A growing chorus of Wall Street banks forecasting lower yields is beginning to emerge as a murky outlook on global economic growth looms for the capital markets.
Goldman Sachs Group Inc, JPMorgan Chase & Co. and Bank of America Merrill Lynch are a few names projecting a drop in benchmark Treasury yields. Goldman Sachs recently projected that a 50-basis drop to 3 percent is in store for the 10-year Treasury yield by year’s end.
“We now believe 10-year yields may have peaked for this cycle,” wrote Goldman strategists led by Praveen Korapaty. “Material weakness in growth data, combined with poor risk sentiment and tighter financial conditions have led markets to reconsider the extent of monetary policy normalization possible globally.”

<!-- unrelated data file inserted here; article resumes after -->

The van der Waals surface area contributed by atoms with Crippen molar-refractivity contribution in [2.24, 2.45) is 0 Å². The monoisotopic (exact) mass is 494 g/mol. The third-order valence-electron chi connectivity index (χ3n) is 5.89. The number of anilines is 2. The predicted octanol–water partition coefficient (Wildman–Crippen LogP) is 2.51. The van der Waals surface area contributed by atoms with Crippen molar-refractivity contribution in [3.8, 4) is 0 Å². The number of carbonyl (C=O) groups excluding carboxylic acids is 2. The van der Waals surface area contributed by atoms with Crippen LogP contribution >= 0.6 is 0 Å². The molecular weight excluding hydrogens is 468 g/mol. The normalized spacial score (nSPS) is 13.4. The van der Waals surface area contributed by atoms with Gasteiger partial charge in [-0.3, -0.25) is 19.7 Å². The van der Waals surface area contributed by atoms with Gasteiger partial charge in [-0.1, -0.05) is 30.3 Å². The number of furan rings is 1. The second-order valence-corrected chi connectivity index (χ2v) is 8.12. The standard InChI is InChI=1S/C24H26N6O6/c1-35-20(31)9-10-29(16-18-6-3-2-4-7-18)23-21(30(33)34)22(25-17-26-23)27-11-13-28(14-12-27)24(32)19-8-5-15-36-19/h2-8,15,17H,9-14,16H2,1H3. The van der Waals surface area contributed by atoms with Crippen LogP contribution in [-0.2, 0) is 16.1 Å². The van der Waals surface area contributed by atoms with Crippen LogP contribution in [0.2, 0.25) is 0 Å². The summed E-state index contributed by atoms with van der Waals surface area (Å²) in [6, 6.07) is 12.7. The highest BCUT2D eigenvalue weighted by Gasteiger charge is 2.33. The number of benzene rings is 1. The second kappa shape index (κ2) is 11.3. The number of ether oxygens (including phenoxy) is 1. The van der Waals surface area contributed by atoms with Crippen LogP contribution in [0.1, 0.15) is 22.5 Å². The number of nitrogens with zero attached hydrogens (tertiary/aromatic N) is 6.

The 10-year note rose to 2.708 on Tuesday while the 30-year note also ticked higher to 2.99.
2016 All Over Again?
JPMorgan Chase & Co. and Bank of America Merrill Lynch are also expecting similar drops as the possibility of less interest rate hikes factor in to the current economic landscape, especially given Federal Reserve Chairman Jerome Powell’s recent comments regarding a more accommodative central bank with respect to interest rate policy. Powell recently referenced 2016 as a prime example of a year that warranted the Fed to be more adaptable with policy.